$ cd pmdk

For a stable version, checkout a release tag as follows. Otherwise skip this step to build the latest development release.

    $ git checkout tags/1.10

Once the build system is setup, the Persistent Memory Development Kit is built using the

command at the top level:
    $ make
For FreeBSD, use
rather than

By default, all code is built with the

flag, which fails the whole build when the compiler emits any warning. This is very useful during development, but can be annoying in deployment. If you want to disable -Werror, use the EXTRACFLAGS variable: ``` $ make EXTRACFLAGS="-Wno-error" ```


    $ make EXTRA_CFLAGS="-Wno-error=$(type-of-warning)"

Make Options

There are many options that follow

. If you want to invoke make with the same variables multiple times, you can create a file in the top level directory and put all variables there. For example:
    $ cat
    EXTRA_CFLAGS_RELEASE = -ggdb -fno-omit-frame-pointer
    PATH += :$HOME/valgrind/bin
This feature is intended to be used only by developers and it may not work for all variables. Please do not file bug reports about it. Just fix it and make a PR.

Built-in tests: can be compiled and ran with different compiler. To do this, you must provide the

variables. These variables are independent and setting
does not set
. For example:
    $ make CC=clang CXX=clang++
Once make completes, all the libraries and examples are built. You can play with the library within the build tree, or install it locally on your machine. For information about running different types of tests, please refer to the src/test/README.

Installing the library is convenient since it installs man pages and libraries in the standard system locations:

    (as root...)
    # make install

To install this library into other locations, you can use the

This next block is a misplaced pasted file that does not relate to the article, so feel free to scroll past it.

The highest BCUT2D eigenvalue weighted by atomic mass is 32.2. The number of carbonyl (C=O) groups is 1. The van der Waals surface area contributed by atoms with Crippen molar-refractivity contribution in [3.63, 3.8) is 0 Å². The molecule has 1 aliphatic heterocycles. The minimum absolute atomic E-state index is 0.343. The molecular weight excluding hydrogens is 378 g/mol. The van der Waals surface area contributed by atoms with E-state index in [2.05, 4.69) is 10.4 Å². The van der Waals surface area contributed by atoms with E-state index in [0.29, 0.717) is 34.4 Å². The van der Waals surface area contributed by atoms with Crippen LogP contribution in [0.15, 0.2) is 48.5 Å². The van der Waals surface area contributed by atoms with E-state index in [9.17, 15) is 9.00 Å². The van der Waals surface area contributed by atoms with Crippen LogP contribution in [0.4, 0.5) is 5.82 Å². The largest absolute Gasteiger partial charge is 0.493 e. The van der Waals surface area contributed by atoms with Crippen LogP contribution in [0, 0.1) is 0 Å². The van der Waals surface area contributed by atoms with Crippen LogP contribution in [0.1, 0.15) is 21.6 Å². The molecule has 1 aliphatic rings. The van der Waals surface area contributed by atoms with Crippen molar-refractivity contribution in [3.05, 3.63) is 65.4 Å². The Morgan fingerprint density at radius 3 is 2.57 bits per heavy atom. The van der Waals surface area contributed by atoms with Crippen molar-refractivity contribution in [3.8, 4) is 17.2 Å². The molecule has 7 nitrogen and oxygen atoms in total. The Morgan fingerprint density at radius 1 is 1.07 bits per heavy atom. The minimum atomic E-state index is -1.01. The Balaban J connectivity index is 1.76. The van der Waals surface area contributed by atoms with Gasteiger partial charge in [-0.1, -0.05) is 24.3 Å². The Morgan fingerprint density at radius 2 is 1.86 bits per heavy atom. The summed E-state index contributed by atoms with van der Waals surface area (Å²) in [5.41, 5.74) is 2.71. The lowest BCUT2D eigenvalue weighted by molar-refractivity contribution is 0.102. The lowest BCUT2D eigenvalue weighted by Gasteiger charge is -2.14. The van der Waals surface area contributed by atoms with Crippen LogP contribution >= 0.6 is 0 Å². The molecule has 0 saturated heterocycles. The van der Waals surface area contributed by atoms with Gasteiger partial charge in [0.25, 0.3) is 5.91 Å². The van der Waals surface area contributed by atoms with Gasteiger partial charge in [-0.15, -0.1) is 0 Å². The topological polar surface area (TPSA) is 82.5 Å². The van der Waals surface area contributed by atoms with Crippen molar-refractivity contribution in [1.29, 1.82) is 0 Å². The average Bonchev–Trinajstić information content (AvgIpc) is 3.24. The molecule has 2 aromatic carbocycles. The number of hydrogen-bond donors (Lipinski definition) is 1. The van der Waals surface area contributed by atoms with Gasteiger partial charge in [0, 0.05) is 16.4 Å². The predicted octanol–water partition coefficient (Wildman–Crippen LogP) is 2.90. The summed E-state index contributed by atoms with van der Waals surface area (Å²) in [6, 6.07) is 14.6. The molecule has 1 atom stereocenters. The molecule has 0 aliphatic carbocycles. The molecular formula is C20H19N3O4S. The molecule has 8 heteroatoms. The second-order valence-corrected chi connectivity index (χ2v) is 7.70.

variable, e.g.:
    $ make install prefix=/usr/local
This will install files to /usr/local/lib, /usr/local/include /usr/local/share/man.

Prepare library for packaging can be done using the DESTDIR variable, e.g.:

    $ make install DESTDIR=/tmp
This will install files to /tmp/usr/lib, /tmp/usr/include /tmp/usr/share/man.

Man pages (groff files) are generated as part of the

rule. To generate the documentation separately, run:
    $ make doc
This call requires the following dependencies: pandoc. Pandoc is provided by the hs-pandoc package on FreeBSD.

Install copy of source tree can be done by specifying the path where you want it installed.

    $ make source DESTDIR=some_path
For this example, it will be installed at $(DESTDIR)/pmdk.

Build rpm packages on rpm-based distributions is done by:

    $ make rpm

To build rpm packages without running tests:

    $ make BUILD_PACKAGE_CHECK=n rpm
This requires rpmbuild to be installed.

Build dpkg packages on Debian-based distributions is done by:

    $ make dpkg

To build dpkg packages without running tests:

    $ make BUILD_PACKAGE_CHECK=n dpkg
This requires devscripts to be installed.

Testing Libraries on Linux and FreeBSD

Before running the tests, you may need to prepare a test configuration file (src/test/ Please see the available configuration settings in the example file src/test/

To build and run the unit tests:

    $ make check

To run a specific subset of tests, run for example: